Large projects require extensive planning to be completed on time and to a client’s expectations. When a complex project isn’t completed on time, the client is disappointed, and the team that didn’t get the work done feels bad.
You can avoid late deliveries and disappointed clients by laying the foundation of exceptional teamwork. That foundation begins with clearly defined team member roles.
Clearly defined roles create clarity
Clearly defined roles provide clarity around responsibilities and expectations. For example, often, the ball gets dropped, and nobody knows who to hold accountable. Sometimes that’s due to tasks not being assigned to one specific person, but the entire team.
It’s not enough to define tasks. People perform better when they know what’s expected of them in terms of their role, not a list of steps to take. For example, an article from ProjectRiskLeader.com describes a study where multiple news agencies were observed as they reported breaking news. The most successful groups had clearly defined roles within the group. For example, there was a designated camera operator, sound person, and story writer. There was no confusion regarding roles, and the stories were created smoothly.
Like breaking news stories, many projects are time-sensitive. With clear roles, tasks are completed quickly, without confusion that would otherwise cause delay.
Clearly defined roles support the project manager
A project manager’s duty is to lead the team to a successful and timely project completion. Undefined roles undermine the power of this important leader. Every role needs to be defined, from sales personnel to human resources teams.
For example, EdWel.com describes four key human resource roles that, when clearly defined, allow the project manager to organize and lead the team. Those roles are the project sponsor, the stakeholders, the line manager, and the project manager. Each of these roles have distinct responsibilities, but many companies don’t separate them.
These and other roles defined by the project manager should always be acknowledged and adhered to. Roles are created to maximize efficiency and get projects completed on time.
Clearly defined roles reduce arguments
When roles aren’t defined, team members will fight over tasks and deliverables. It’s not uncommon for a team member to ignore a task they feel they got “stuck” with because someone else took the task they really wanted.
Another aspect of arguments can arise from competition. Say you’ve got two copywriters on the team and one of them grabs the most desirable part of the project. The other copywriter will feel resentful toward their teammate, and possibly even the company as a whole.
Unless you want your organization to be like Lord of the Flies, assign specific roles and responsibilities to team members. Reduce the potential for delays due to competitive situations.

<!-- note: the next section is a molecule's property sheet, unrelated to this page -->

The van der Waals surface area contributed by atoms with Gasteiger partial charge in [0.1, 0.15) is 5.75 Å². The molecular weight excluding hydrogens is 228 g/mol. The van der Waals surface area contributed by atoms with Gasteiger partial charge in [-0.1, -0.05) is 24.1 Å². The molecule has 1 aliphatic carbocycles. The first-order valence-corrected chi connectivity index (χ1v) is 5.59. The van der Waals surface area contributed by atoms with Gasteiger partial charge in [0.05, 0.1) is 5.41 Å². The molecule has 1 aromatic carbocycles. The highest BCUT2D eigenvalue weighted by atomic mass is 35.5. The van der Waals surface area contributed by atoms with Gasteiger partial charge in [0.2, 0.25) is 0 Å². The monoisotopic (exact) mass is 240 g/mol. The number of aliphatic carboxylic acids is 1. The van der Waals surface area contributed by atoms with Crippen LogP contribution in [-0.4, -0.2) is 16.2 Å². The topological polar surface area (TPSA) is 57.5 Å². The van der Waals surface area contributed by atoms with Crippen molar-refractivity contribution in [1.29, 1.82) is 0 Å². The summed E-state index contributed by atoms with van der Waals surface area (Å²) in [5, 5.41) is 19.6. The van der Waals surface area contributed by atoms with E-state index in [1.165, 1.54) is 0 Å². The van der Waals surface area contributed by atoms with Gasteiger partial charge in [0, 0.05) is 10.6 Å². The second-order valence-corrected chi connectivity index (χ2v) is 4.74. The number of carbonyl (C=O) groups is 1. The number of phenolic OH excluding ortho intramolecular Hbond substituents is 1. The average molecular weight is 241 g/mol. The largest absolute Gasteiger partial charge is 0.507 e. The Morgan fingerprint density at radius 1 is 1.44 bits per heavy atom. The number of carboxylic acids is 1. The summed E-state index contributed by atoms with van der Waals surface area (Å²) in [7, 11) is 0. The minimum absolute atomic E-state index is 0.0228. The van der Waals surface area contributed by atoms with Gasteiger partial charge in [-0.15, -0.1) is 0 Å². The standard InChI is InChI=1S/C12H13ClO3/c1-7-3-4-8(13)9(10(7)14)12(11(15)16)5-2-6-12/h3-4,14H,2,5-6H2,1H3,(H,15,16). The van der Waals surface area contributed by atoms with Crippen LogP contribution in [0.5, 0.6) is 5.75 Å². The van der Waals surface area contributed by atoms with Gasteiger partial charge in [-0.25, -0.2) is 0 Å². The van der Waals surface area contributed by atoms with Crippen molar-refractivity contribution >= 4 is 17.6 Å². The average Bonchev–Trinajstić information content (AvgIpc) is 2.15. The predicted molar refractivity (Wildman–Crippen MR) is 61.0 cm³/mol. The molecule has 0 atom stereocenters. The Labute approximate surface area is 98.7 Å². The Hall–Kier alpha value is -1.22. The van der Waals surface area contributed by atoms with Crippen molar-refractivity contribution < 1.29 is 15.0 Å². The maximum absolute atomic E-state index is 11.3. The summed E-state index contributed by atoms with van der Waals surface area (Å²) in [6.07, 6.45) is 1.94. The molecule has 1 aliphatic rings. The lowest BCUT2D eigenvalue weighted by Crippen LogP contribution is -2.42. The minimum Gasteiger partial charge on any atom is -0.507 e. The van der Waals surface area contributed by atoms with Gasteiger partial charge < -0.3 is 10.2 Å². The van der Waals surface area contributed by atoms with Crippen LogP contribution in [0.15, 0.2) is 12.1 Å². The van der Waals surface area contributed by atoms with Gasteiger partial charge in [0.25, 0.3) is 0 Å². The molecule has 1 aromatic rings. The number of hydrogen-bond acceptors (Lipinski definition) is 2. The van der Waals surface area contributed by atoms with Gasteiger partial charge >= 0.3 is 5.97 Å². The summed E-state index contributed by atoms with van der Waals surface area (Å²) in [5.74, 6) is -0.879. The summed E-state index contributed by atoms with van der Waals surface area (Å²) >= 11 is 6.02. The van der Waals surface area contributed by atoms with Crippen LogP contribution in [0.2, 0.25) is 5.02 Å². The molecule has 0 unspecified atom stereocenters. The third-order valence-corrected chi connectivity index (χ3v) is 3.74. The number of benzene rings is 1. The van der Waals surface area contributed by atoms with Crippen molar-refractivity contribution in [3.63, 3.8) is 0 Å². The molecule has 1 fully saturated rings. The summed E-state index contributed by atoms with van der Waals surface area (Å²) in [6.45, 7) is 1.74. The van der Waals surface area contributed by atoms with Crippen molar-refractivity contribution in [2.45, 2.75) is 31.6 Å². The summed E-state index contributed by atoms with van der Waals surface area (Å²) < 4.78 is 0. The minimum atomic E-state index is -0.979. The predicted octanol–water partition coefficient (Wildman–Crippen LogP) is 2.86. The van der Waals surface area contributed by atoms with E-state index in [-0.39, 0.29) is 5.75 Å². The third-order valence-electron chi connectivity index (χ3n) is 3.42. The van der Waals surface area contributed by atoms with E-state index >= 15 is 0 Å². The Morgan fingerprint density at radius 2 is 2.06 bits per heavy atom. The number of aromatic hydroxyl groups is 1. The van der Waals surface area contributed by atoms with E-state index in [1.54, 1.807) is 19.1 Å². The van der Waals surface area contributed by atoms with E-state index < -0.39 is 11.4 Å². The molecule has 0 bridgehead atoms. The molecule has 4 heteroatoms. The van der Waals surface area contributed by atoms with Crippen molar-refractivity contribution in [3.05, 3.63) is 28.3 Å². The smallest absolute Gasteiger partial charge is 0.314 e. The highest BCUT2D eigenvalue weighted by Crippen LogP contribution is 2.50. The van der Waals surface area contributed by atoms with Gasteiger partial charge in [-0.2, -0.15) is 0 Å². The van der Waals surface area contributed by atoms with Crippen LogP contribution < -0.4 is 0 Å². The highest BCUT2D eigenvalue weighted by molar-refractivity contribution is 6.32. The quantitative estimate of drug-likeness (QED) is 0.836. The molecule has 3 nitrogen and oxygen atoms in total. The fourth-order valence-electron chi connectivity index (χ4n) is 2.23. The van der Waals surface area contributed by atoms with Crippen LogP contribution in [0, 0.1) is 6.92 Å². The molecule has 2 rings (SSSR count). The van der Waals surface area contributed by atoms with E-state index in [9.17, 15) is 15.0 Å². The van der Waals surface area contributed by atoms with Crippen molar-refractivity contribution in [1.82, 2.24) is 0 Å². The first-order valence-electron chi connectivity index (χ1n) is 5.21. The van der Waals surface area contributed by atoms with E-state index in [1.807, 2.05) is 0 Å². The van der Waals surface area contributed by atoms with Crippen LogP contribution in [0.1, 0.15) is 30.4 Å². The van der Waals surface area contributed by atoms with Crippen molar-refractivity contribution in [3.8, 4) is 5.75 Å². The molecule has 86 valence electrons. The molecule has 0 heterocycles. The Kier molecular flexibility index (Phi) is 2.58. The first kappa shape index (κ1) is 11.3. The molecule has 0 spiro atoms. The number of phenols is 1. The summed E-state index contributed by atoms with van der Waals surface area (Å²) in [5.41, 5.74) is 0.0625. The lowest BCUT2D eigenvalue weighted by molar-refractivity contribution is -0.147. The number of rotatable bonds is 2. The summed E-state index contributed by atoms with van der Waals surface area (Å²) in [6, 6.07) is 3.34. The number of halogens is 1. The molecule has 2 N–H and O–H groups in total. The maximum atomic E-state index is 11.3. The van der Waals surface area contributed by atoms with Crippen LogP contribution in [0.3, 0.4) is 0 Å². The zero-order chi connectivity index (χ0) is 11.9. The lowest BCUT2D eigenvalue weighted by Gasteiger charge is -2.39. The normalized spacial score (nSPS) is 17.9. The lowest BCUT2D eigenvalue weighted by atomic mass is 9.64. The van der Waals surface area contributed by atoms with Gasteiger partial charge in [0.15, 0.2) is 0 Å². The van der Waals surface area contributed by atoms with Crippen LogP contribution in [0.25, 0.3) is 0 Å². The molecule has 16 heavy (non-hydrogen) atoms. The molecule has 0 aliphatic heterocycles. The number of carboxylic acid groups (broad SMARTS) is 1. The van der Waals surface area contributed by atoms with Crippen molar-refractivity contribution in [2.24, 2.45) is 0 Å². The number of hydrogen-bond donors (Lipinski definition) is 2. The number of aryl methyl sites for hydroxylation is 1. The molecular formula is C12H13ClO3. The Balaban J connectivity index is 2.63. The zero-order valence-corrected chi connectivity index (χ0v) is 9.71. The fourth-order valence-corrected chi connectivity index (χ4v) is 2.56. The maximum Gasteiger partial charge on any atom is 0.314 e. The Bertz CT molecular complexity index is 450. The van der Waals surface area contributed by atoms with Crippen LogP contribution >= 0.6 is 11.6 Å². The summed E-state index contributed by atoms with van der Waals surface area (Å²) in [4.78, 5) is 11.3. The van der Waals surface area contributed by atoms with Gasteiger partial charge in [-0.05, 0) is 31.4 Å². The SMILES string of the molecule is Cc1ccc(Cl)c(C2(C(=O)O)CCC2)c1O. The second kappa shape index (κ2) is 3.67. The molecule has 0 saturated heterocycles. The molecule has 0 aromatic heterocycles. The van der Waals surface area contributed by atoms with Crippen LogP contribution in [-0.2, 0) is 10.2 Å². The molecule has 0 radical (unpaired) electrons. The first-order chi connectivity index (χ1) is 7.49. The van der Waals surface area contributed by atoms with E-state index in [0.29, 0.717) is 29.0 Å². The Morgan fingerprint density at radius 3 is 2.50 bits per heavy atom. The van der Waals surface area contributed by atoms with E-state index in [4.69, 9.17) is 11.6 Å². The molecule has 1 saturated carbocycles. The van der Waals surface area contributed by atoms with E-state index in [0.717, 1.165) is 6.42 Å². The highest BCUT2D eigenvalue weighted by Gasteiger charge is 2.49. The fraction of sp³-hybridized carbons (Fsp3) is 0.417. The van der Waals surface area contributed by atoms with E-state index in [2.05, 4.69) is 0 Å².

Clearly defined roles eliminate redundancy
Most employees know what it’s like to complete a task that was already completed by someone else. With clearly defined roles, this won’t happen. Unless you have a reason to assign the same task to multiple people, you don’t need to worry about wasted time or effort.
This is important when you’ve got employees who like to wander around and do their own thing. You need to rope them in with clearly defined roles. It will make them more efficient, too.
Clearly defined roles increase collaboration
Most people believe that leaving the roles of team members open and flexible encourages people to share and contribute more. Research by Harvard Business Reviews says otherwise. HBR found that collaboration improves when the roles of team members are clearly defined, well understood, and can be performed independently. Otherwise, team members tend to waste energy negotiating roles and arguing.
Don’t let tasks slip through the cracks
With clearly defined roles, tasks won’t slip through the cracks. For example, say you have a client who wants to run a PPC campaign on a private network nobody’s familiar with. Without clearly defined roles, who’s going to pick up that task? What if nobody wants it? You don’t have a choice – someone must do it, but who?
If you have an ad manager designated to run all online advertising campaigns, you wouldn’t have to worry about who’s going to do it.
Don’t wait – define your roles today
Revisit your company’s roles and ask your team members if there’s been any confusion on former projects. Listen to what they share. When you find a source of confusion, tighten up your roles. The risk of chaos and late projects increases each day your business lacks clearly defined roles.